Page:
Members of Spalding Drive Charter Elementary School’s show choir sang and both a politician and a preacher called for people to get involved in their communities as Sandy Springs held its 10th annual celebration of Martin Luther King Jr. Day.
During the event, the city awarded its annual Humanitarian of the Year Award to Tillie O’Neal-Kyles, CEO and founder of Every Woman Works, a nonprofit that provides helps achieve financial independence, personal growth and family leadership.
Fulton Commission Chairman John Eaves, keynote speaker for the event at Sandy Springs City Hall, said it was “time for us to demonstrate acts of courage” to improve our communities. He also called for parents to be more involved with their children.
“We as parents have to do all we can to reclaim the lives of young people,” he said. “We as parents have to get involved in our schools.”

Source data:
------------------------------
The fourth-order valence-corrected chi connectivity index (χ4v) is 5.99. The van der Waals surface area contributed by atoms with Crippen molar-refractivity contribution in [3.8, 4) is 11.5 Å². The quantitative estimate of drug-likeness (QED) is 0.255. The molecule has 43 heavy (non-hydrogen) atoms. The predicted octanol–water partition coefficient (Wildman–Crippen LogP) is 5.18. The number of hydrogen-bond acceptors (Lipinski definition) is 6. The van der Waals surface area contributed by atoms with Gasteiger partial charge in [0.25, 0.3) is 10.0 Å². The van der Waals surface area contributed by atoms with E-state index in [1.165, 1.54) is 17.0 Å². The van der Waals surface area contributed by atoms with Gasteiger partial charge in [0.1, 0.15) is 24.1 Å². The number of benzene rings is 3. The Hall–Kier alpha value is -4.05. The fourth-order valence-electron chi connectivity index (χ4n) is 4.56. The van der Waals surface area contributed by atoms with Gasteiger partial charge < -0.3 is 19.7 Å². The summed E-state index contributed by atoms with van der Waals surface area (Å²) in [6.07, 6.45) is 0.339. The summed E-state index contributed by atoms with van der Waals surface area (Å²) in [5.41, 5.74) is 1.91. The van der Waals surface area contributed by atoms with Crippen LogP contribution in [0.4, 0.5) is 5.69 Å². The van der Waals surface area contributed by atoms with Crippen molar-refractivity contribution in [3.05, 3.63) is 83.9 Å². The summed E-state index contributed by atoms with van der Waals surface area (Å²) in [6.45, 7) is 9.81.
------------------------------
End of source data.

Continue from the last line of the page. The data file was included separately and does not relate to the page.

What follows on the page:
Eaves pointed out that large numbers of African-American males were jailed or imprisoned in the United States and said that was a regional problem, too. He said more people were held in the five large jails in the metro Atlanta area than were held in New York City’s jails. Six years ago, he said, about 48,000 people went through the Fulton County Jail, but with diversion programs and other projects the number had dropped to 28,000.
“We are a diverse county …,” he said. “Diversity is what brings about positive change.”
Following Eaves talk, Henry Bush, the lead pastor at Sharon Baptist Church, challenged residents to take action to keep voices on social media from teaching children to hate. “Silence also approves,” he said. “Silence approves. If I’m quiet and I laugh at the joke, it means I approve.”
He challenged residents “to start making a difference each and every day.”